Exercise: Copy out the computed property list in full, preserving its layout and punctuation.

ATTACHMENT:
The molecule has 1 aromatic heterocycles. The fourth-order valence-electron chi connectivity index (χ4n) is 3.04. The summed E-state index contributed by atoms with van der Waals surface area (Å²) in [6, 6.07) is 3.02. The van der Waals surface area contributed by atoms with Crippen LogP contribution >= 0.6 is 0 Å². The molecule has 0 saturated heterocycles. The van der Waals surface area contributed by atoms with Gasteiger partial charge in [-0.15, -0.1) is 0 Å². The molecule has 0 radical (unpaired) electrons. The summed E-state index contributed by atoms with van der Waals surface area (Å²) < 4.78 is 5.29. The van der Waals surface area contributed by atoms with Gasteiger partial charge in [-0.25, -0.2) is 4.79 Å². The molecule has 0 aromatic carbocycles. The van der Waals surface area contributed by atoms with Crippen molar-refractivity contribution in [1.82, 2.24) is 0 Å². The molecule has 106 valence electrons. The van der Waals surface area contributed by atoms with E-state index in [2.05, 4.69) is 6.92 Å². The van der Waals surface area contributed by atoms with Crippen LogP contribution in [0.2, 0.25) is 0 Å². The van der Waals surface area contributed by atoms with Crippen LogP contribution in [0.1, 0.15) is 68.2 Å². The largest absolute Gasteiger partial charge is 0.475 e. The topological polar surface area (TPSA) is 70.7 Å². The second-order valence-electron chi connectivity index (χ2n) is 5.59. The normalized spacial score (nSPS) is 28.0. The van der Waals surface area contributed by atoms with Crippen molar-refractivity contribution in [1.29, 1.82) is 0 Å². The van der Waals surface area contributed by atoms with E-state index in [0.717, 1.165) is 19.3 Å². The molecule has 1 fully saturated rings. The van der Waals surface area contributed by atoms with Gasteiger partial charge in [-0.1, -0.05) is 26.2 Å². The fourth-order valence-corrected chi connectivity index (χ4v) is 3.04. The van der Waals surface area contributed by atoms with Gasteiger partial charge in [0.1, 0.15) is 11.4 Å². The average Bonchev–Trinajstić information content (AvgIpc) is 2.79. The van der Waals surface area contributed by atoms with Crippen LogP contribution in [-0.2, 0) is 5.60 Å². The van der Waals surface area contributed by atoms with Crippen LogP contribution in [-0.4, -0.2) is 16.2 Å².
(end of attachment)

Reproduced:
The molecule has 1 aromatic heterocycles. The fourth-order valence-electron chi connectivity index (χ4n) is 3.04. The summed E-state index contributed by atoms with van der Waals surface area (Å²) in [6, 6.07) is 3.02. The van der Waals surface area contributed by atoms with Crippen LogP contribution >= 0.6 is 0 Å². The molecule has 0 saturated heterocycles. The van der Waals surface area contributed by atoms with Gasteiger partial charge in [-0.15, -0.1) is 0 Å². The molecule has 0 radical (unpaired) electrons. The summed E-state index contributed by atoms with van der Waals surface area (Å²) < 4.78 is 5.29. The van der Waals surface area contributed by atoms with Gasteiger partial charge in [-0.25, -0.2) is 4.79 Å². The molecule has 0 aromatic carbocycles. The van der Waals surface area contributed by atoms with Crippen molar-refractivity contribution in [1.82, 2.24) is 0 Å². The molecule has 106 valence electrons. The van der Waals surface area contributed by atoms with E-state index in [2.05, 4.69) is 6.92 Å². The van der Waals surface area contributed by atoms with Crippen LogP contribution in [0.2, 0.25) is 0 Å². The van der Waals surface area contributed by atoms with Crippen LogP contribution in [0.1, 0.15) is 68.2 Å². The largest absolute Gasteiger partial charge is 0.475 e. The topological polar surface area (TPSA) is 70.7 Å². The second-order valence-electron chi connectivity index (χ2n) is 5.59. The normalized spacial score (nSPS) is 28.0. The van der Waals surface area contributed by atoms with Crippen molar-refractivity contribution in [1.29, 1.82) is 0 Å². The van der Waals surface area contributed by atoms with E-state index in [0.717, 1.165) is 19.3 Å². The molecule has 1 fully saturated rings. The van der Waals surface area contributed by atoms with Gasteiger partial charge in [-0.1, -0.05) is 26.2 Å². The fourth-order valence-corrected chi connectivity index (χ4v) is 3.04. The van der Waals surface area contributed by atoms with Gasteiger partial charge in [0.1, 0.15) is 11.4 Å². The average Bonchev–Trinajstić information content (AvgIpc) is 2.79. The van der Waals surface area contributed by atoms with Crippen LogP contribution in [-0.2, 0) is 5.60 Å². The van der Waals surface area contributed by atoms with Crippen LogP contribution in [-0.4, -0.2) is 16.2 Å².